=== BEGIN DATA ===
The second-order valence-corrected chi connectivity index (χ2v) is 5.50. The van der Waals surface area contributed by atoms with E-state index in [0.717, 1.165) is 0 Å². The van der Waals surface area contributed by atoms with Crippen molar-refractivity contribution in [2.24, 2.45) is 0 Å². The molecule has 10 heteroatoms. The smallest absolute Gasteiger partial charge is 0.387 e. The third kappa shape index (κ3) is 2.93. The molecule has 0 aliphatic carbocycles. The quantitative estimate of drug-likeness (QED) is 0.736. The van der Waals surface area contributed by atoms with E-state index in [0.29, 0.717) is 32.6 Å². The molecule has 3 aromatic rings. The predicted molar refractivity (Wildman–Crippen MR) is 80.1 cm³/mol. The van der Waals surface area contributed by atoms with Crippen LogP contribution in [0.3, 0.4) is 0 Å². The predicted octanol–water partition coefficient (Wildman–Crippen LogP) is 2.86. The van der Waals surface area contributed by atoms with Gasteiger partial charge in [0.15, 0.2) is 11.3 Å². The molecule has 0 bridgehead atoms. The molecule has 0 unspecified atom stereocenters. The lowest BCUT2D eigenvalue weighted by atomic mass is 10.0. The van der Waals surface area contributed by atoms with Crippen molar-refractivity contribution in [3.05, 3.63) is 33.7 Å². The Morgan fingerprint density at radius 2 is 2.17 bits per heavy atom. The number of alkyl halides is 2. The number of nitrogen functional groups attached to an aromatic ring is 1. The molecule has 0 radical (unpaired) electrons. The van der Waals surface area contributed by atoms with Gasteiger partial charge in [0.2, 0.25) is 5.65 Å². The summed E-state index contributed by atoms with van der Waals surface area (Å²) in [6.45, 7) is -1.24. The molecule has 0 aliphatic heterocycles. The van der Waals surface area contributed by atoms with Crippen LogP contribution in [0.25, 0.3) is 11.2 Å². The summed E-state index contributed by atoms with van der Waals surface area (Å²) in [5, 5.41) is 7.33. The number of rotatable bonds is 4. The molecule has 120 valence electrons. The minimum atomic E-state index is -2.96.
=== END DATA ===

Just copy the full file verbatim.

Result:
The second-order valence-corrected chi connectivity index (χ2v) is 5.50. The van der Waals surface area contributed by atoms with E-state index in [0.717, 1.165) is 0 Å². The van der Waals surface area contributed by atoms with Crippen molar-refractivity contribution in [2.24, 2.45) is 0 Å². The molecule has 10 heteroatoms. The smallest absolute Gasteiger partial charge is 0.387 e. The third kappa shape index (κ3) is 2.93. The molecule has 0 aliphatic carbocycles. The quantitative estimate of drug-likeness (QED) is 0.736. The van der Waals surface area contributed by atoms with E-state index in [0.29, 0.717) is 32.6 Å². The molecule has 3 aromatic rings. The predicted molar refractivity (Wildman–Crippen MR) is 80.1 cm³/mol. The van der Waals surface area contributed by atoms with Crippen LogP contribution in [0.3, 0.4) is 0 Å². The predicted octanol–water partition coefficient (Wildman–Crippen LogP) is 2.86. The van der Waals surface area contributed by atoms with Gasteiger partial charge in [0.15, 0.2) is 11.3 Å². The molecule has 0 bridgehead atoms. The molecule has 0 unspecified atom stereocenters. The lowest BCUT2D eigenvalue weighted by atomic mass is 10.0. The van der Waals surface area contributed by atoms with Crippen molar-refractivity contribution in [3.05, 3.63) is 33.7 Å². The Morgan fingerprint density at radius 2 is 2.17 bits per heavy atom. The number of alkyl halides is 2. The number of nitrogen functional groups attached to an aromatic ring is 1. The molecule has 0 radical (unpaired) electrons. The van der Waals surface area contributed by atoms with Gasteiger partial charge in [0.2, 0.25) is 5.65 Å². The summed E-state index contributed by atoms with van der Waals surface area (Å²) in [6.45, 7) is -1.24. The molecule has 0 aliphatic heterocycles. The van der Waals surface area contributed by atoms with Crippen LogP contribution in [0.25, 0.3) is 11.2 Å². The summed E-state index contributed by atoms with van der Waals surface area (Å²) in [5, 5.41) is 7.33. The number of rotatable bonds is 4. The molecule has 120 valence electrons. The minimum atomic E-state index is -2.96.